1940s

In 1941, the fire department took over the brick building next to the white frame fire station on West Elm. The brick building was a Work Progress Administration (WPA) project. It had a single bay garage on the east side and the room on the west side housed the city’s abandoned wellhead by which the water tower had been filled.

 

 

 

 

 

 

The original fire station was torn down sometime during World War II, and the bell was almost lost to the scrap metal drive. However, it was retrieved by a volunteer firefighter and eventually mounted in front of the fire station built on Elm Street in 1961. Named the Memorial Bell, it is rung at the passing of a former or current firefighter.

 

 

 

 

 

Later that year, a 1941 GMC Pumper was purchased for $4,500. This firetruck remained in service through 1981. A 1947 Chevrolet was the department’s first truck to have an enclosed cab.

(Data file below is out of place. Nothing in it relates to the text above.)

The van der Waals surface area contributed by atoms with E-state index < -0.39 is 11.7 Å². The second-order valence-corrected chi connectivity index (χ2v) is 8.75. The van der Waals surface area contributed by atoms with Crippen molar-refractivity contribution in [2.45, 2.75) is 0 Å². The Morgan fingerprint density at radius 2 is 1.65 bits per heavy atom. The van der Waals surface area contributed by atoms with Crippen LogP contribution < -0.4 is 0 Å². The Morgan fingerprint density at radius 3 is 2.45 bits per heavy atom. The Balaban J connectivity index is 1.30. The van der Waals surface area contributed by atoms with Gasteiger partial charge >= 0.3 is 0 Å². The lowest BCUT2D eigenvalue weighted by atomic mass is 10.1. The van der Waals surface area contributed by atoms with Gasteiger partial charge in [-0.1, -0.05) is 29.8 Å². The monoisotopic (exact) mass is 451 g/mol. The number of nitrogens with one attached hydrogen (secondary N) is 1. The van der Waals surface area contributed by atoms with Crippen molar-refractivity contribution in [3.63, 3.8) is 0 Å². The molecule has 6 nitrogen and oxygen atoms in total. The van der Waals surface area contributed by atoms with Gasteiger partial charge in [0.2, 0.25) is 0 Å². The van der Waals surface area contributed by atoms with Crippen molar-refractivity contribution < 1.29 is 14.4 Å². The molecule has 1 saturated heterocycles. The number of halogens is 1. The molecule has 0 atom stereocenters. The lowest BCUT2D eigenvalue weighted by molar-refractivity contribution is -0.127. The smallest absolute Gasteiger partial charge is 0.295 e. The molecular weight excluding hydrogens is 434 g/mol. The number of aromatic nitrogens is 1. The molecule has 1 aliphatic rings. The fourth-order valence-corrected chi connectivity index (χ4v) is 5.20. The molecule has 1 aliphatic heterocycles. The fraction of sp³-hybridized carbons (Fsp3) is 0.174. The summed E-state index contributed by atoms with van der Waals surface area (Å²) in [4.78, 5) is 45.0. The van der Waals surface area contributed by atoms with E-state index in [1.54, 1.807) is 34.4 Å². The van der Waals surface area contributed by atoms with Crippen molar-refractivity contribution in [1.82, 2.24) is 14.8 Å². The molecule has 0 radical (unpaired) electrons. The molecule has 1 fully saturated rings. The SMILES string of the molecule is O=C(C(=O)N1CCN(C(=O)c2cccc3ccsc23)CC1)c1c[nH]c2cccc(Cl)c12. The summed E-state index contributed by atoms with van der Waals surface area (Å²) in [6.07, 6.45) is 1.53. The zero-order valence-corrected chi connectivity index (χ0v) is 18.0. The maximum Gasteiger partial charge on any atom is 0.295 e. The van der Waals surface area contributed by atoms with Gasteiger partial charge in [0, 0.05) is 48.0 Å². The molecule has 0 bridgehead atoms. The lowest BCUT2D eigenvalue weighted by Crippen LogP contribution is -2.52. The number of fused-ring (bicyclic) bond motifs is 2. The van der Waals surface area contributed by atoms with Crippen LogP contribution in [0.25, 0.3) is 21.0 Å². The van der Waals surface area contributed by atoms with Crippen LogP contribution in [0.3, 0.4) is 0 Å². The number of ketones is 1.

The volunteer firefighters raised money to purchase apparatus and equipment. During World War II, annual street dances and euchre tournaments were held during the summer. The success of the event was dependent on the weather. During a good year, the fire department could raise as much as $1200 to $1500; if it rained, their income went down to $600 to $800. Sometimes donations from private individuals or other organizations were collected.

Firefighters worked to raise enough money to keep the firehouse and the equipment going. They fought fires with whatever clothes they had without protective gear.